Start by mowing on a high blade setting, then do another pass on a low setting. This allows you to effectively cut down the weeds with a reduced likelihood of clogging, then cut them down even lower once the main bulk of the weeds have been tackled.

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🛵 Go Slowly

Again, if you’re dealing with tall or dense weeds, we advise using slow and deliberate passes, which allows the mower blades to make cleaner cuts. Going slowly also gives you more control over your mowing and means you can stop if you notice something that needs your attention (like a giant rock hidden beneath the weeds).


We also recommend overlapping your mowing paths, which will help you to comprehensively cover the weedy area and avoid missed spots.

🛍️ Bag The Weeds

You might think that mowing using side or rear discharge is easier when cutting down weeds. But doing so may spread weeds to other parts of your garden because you’re more likely to disperse weed seeds within the area.


If your ultimate goal is to achieve a weed-free lawn, collect the weeds in your mower’s grass box or bag as you mow. Make sure to empty out the grass collector as often as needed – it’ll get filled quickly if you have a big weedy area to tackle, so you’re going to need plenty of patience.

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🌴 How Tall Can Weeds Be For Mowing?

The best, most powerful mowers are pretty capable of cutting through even tall grass and weeds, but there’s still a height limit that you should be aware of.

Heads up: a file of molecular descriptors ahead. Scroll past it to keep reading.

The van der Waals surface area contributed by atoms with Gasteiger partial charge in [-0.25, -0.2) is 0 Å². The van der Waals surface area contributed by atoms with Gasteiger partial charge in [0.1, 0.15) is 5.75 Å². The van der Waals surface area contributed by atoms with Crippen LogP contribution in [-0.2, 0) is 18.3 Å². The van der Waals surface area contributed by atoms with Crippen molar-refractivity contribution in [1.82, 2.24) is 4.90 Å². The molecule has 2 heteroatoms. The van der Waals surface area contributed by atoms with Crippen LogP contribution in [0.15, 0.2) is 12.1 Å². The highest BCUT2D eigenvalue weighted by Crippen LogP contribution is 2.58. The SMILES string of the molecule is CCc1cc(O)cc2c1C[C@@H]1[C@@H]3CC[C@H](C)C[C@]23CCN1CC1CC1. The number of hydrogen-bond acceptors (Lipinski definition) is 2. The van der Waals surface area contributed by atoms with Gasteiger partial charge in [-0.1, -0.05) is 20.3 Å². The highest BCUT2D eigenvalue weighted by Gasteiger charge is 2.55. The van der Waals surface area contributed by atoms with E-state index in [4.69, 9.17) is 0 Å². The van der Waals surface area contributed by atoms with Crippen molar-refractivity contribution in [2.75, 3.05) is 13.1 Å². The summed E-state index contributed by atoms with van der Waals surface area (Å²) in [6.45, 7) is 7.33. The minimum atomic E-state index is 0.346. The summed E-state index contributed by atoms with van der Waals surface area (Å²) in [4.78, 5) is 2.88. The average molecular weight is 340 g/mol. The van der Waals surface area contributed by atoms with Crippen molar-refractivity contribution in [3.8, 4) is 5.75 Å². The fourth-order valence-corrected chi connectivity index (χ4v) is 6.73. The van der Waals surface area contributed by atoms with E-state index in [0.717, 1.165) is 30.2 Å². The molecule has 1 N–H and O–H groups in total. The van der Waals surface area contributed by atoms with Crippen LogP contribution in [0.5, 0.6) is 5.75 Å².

Don’t try to mow a patch of weeds that are taller than 60cm (just below knee height). Mowing weeds this tall increases your mower’s likelihood of clogging and overheating.


If you do have weeds taller than 60cm, trim them with a strimmer first to reduce the strain on the mower.

☠️ Should You Kill Weeds Before Mowing?

If you want to eliminate unwanted weeds and prevent the spreading of weeds in your lawn, it’s a good idea to kill the patch of weeds around 3-5 days before you plan to mow.


That means you’re less likely to spread weeds as you mow because the weeds will be dead. The dead weeds should be shrivelled and dried out, making them easier to remove with mowing.


We recommend Roundup Fast Action Weedkiller because it’s highly effective in killing weeds within a matter of days.


Note: an effective weedkiller will kill everything that grows, including grass. If you have a bad patch of weeds in your garden, a weedkiller is the quickest way to address them. But if you just want to control weeds here and there on your lawn, you’re best pulling weeds out by hand to avoid killing any grass in the area.